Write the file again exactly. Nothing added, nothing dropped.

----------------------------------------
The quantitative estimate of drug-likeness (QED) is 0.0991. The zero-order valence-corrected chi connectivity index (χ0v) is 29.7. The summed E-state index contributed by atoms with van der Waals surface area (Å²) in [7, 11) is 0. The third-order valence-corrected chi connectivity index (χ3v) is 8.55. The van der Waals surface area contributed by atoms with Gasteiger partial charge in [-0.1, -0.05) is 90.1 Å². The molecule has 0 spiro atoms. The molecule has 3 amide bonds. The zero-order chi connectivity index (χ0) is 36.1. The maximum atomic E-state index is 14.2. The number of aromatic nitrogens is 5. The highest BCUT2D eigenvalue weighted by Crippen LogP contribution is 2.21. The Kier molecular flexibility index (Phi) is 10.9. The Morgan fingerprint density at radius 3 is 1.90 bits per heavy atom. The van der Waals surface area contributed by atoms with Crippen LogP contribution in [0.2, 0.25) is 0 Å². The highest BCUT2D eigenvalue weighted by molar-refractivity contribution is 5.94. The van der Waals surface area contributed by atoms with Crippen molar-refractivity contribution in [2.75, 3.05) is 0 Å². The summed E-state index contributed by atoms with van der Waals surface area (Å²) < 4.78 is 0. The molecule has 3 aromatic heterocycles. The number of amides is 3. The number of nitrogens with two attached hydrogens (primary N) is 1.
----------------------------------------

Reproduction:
The quantitative estimate of drug-likeness (QED) is 0.0991. The zero-order valence-corrected chi connectivity index (χ0v) is 29.7. The summed E-state index contributed by atoms with van der Waals surface area (Å²) in [7, 11) is 0. The third-order valence-corrected chi connectivity index (χ3v) is 8.55. The van der Waals surface area contributed by atoms with Gasteiger partial charge in [-0.1, -0.05) is 90.1 Å². The molecule has 0 spiro atoms. The molecule has 3 amide bonds. The zero-order chi connectivity index (χ0) is 36.1. The maximum atomic E-state index is 14.2. The number of aromatic nitrogens is 5. The highest BCUT2D eigenvalue weighted by Crippen LogP contribution is 2.21. The Kier molecular flexibility index (Phi) is 10.9. The Morgan fingerprint density at radius 3 is 1.90 bits per heavy atom. The van der Waals surface area contributed by atoms with Crippen LogP contribution in [0.2, 0.25) is 0 Å². The highest BCUT2D eigenvalue weighted by molar-refractivity contribution is 5.94. The van der Waals surface area contributed by atoms with Crippen molar-refractivity contribution in [2.75, 3.05) is 0 Å². The summed E-state index contributed by atoms with van der Waals surface area (Å²) < 4.78 is 0. The molecule has 3 aromatic heterocycles. The number of amides is 3. The number of nitrogens with two attached hydrogens (primary N) is 1.